To me, that chart tells a different story than the one Ambassador Power and UN Dispatch describe. Instead of a sharp decline in European contributions over the past 20 years, we see a few-year surge in the early 1990s followed by a fairly constant level of EU member contributions since then. There’s even a mini-surge in 2005–2006 followed by a slow and steady return to the average level after that.

In her remarks, Ambassador Power compared Europe’s participation now to 20 years ago. Twenty years ago—late 1994 and early 1995—just happens to be the absolute peak of EU contributions. Not coincidentally, that peak coincided with the deployment of a UN PKO in Europe, the United Nations Protection Force (UNPROFOR) in Bosnia and Herzegovina, to which European countries contributed the bulk of the troops. In other words, when UN peacekeeping was focused on Europe, EU members contributed most of the troops. As the UN has expanded its peacekeeping operations around the world (see here for current info), EU member states haven’t really reduced their participation; instead, other countries have greatly increased theirs.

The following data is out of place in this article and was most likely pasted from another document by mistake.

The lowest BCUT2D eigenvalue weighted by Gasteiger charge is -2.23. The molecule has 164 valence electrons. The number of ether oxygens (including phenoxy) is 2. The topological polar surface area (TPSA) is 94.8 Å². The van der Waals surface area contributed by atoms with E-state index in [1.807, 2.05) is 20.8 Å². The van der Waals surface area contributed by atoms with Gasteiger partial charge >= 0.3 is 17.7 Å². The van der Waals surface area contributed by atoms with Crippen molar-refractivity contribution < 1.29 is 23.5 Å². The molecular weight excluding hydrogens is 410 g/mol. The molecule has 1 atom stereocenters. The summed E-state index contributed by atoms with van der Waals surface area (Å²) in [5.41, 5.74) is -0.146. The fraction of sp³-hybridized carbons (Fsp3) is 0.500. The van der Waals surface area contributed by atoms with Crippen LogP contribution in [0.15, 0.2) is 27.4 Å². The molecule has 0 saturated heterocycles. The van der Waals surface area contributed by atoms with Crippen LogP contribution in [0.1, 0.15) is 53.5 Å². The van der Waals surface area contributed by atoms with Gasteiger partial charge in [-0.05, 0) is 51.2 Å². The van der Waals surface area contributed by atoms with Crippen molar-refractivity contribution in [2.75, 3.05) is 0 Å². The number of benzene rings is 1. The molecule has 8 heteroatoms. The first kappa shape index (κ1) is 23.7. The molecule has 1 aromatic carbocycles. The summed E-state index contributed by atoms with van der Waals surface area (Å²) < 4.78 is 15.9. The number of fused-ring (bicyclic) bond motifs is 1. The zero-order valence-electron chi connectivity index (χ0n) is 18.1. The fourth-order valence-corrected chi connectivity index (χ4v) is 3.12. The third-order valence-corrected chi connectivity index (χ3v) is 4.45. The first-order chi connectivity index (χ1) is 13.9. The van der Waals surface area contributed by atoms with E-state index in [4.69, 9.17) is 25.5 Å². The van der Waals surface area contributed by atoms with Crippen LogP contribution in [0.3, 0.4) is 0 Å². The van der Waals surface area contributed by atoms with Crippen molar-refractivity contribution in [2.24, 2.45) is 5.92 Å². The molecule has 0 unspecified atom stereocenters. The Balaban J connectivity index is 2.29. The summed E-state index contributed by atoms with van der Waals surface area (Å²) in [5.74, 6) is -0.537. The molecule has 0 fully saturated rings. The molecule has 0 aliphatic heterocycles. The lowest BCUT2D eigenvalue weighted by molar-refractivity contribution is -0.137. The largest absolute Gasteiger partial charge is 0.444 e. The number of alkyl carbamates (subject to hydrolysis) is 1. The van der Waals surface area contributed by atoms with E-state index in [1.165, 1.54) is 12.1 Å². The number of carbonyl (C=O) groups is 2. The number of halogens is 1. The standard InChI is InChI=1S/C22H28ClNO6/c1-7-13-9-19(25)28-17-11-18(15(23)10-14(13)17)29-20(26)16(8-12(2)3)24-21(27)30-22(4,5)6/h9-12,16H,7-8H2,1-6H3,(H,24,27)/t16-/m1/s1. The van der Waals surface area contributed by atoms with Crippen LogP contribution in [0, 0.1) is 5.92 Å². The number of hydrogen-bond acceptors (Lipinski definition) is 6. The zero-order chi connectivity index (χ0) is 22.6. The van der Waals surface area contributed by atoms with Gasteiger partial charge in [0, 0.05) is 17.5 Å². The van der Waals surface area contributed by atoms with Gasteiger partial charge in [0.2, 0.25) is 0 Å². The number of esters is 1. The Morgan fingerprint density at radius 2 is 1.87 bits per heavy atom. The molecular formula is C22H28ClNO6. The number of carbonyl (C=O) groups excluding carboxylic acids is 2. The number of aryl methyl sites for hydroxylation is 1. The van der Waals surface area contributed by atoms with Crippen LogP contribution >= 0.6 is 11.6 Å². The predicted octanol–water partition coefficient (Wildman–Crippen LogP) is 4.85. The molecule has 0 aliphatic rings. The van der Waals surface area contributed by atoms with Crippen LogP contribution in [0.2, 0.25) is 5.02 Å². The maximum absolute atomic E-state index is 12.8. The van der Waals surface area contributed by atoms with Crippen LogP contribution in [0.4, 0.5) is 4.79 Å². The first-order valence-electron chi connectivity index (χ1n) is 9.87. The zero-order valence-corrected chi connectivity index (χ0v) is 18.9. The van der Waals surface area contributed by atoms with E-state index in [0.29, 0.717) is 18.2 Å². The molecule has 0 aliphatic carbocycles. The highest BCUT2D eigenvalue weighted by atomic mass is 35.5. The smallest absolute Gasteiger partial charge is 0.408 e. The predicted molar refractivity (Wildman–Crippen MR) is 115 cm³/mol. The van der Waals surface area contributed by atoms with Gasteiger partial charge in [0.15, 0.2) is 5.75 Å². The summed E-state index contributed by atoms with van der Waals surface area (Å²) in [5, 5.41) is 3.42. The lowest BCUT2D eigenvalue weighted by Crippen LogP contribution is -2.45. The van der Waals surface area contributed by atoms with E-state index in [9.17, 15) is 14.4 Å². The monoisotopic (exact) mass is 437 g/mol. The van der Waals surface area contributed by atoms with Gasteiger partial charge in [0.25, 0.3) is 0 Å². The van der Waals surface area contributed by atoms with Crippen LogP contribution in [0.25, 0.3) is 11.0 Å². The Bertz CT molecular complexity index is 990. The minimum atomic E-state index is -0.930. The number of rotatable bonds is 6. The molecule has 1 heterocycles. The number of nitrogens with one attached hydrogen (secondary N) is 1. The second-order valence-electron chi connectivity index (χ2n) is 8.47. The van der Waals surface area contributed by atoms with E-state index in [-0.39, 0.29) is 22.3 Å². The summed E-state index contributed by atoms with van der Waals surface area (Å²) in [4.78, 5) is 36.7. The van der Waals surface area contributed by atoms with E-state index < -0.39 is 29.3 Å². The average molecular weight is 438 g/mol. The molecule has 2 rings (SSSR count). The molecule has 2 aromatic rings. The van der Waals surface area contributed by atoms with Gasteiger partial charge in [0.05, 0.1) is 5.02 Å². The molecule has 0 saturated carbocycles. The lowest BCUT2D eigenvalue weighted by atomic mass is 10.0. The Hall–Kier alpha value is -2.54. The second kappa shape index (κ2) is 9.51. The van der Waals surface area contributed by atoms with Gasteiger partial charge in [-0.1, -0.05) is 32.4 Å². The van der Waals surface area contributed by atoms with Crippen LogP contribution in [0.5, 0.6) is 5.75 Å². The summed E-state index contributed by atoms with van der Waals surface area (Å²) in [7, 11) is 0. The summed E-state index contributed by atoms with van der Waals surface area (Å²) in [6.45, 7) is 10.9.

We can and should argue about how much peacekeeping the UN should try to do, and what various countries should contribute to those efforts. After looking at European participation from another angle, though, I’m not sure it’s fair to criticize EU members for “declining” involvement in the task.

Oh, and in case you’re wondering like I was, here’s a comparison of personnel contributions from EU members to ones from the United States over that same period. The US pays the largest share, but on the dimension Ambassador Power and UN Dispatch chose to spotlight—troop contributions—it offers very little.

unpko.contribution.comparison.eu.us

Monthly UN PKO personnel totals by country of origin, November 1991-February 2014

How Is Liberia Staying Stable?